The article analyzes the procedure of determing the proper law of the contracts of carriage between Ukraine and European Union.  There are some suggestions for indentify the proper law of contractual relations in the absence of choice of law.

Keywords: proper law, contract of carriage, choice of law, characteristic performance.

European Union (hereinafter referred to as the “EU”) is one of the largest maritime partners of Ukraine. According to the International Maritime Organisation, in 2011 (the last year for which figures are currently available) cargo traffic between Ukraine and EU exceed 10,000 tons and almost 21,000 miles were sailed.

The economic inter-dependence of the modern world economy is reflected in the inter-dependence of its diverse national legal systems. Legal practitioners in the field of international trade, whether in law firms or in-house, will be only too familiar with need, often the very urgent need, to seek advice, assistance or local intervention, whether in the courts or with local authorities, in jurisdictions worldwide. Needless to say, the short summaries of key legal issues of determining the proper law of the contract of carriage between EU and Ukraine will those seeking to manage a crisis by focusing expectations and enabling them to brief local lawyers with an awareness of the opportunities and pitfalls afforded by the relevant legal system.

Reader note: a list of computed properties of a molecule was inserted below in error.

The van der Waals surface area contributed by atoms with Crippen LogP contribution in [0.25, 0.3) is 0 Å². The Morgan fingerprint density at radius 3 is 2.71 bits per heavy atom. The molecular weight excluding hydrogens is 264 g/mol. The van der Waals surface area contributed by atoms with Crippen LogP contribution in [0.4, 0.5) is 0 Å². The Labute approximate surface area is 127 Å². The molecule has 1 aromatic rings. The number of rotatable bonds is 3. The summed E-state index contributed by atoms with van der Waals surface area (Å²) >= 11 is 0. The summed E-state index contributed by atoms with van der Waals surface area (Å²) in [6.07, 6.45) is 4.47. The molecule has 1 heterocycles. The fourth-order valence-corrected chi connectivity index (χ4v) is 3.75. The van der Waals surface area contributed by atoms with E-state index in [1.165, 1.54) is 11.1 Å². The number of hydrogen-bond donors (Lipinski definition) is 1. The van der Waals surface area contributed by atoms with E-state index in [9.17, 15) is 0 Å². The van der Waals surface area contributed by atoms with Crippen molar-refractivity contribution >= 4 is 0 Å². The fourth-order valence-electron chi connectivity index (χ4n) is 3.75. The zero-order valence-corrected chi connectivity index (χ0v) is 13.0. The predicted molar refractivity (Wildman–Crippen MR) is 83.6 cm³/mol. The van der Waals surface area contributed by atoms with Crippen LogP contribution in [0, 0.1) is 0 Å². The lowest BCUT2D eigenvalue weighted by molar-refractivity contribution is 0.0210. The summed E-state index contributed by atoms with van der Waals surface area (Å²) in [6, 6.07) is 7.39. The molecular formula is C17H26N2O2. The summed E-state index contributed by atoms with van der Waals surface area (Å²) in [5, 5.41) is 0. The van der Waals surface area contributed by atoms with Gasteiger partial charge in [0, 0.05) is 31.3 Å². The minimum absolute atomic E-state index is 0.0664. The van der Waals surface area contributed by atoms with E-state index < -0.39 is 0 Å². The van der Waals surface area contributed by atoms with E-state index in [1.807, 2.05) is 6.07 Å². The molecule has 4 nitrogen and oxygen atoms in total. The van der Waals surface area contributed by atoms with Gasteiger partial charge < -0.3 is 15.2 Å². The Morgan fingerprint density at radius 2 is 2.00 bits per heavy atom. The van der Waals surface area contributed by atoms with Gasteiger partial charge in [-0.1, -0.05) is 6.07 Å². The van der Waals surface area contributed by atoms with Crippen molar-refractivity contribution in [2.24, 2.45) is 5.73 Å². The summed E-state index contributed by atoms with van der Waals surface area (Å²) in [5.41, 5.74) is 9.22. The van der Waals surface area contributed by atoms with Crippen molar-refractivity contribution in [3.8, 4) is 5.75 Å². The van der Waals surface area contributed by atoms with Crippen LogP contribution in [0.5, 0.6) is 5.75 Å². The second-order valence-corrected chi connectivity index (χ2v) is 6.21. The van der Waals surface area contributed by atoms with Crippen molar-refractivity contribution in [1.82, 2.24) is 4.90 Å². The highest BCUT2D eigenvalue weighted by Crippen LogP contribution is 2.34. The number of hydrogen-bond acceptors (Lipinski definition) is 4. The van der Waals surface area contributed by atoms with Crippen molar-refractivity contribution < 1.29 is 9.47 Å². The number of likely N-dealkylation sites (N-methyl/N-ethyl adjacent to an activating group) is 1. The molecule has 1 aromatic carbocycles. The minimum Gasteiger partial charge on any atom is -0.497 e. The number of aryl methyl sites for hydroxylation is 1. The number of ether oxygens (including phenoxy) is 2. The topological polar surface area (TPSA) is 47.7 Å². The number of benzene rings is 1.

In the absence of express provisions in a bill of lading (or charter party), EU courts will rely on the criteria set forth on Convention 80/934/EEC on the law applicable to contractual obligations of 19 June 1980 (hereinafter referred to as the “Rome Convention”), or EC Regulation 593/2008 of 17 June 2008 (hereinafter referred to as the “Rome I”), for contracts concluded as from 17 December 2009.

The general rule under Rome I (which in this respect largely follows the Rome Convention) is that: (a) choice of law will be recognized; (b) the applicable law is that of the state of where the party required to effect the characteristic performance has his habitual residence, unless: (c)(i) it is clear that the laws of another country should apply, in which case they should do so, or (ii) the place of characteristic performance (or other prescribed criteria) cannot be determined, in which case the contract shall be governed by the law of the country with which it is most closely connected [5, p. 3].

Both the Rome Convention and Rome I have specific provisions dealing with contracts of carriage (which include voyage charterparties, but not time charterparties).

Article 4(4) of the Rome Convention provides for specific set of criteria to determine the law applicable to contracts of carriage of goods: “…if the country in which, at the time the contract is concluded, the carrier has his principal place of business is also the country in which the place of loading or the place of discharge or the principal place of business of the consignor is situated, it shall be presumed that the contract is most closely connected with that country. In applying this paragraph single voyage charter-parties and other contracts the main purpose of which is the carriage of goods shall be treated as contracts for the carriage of goods” [1, p. 3].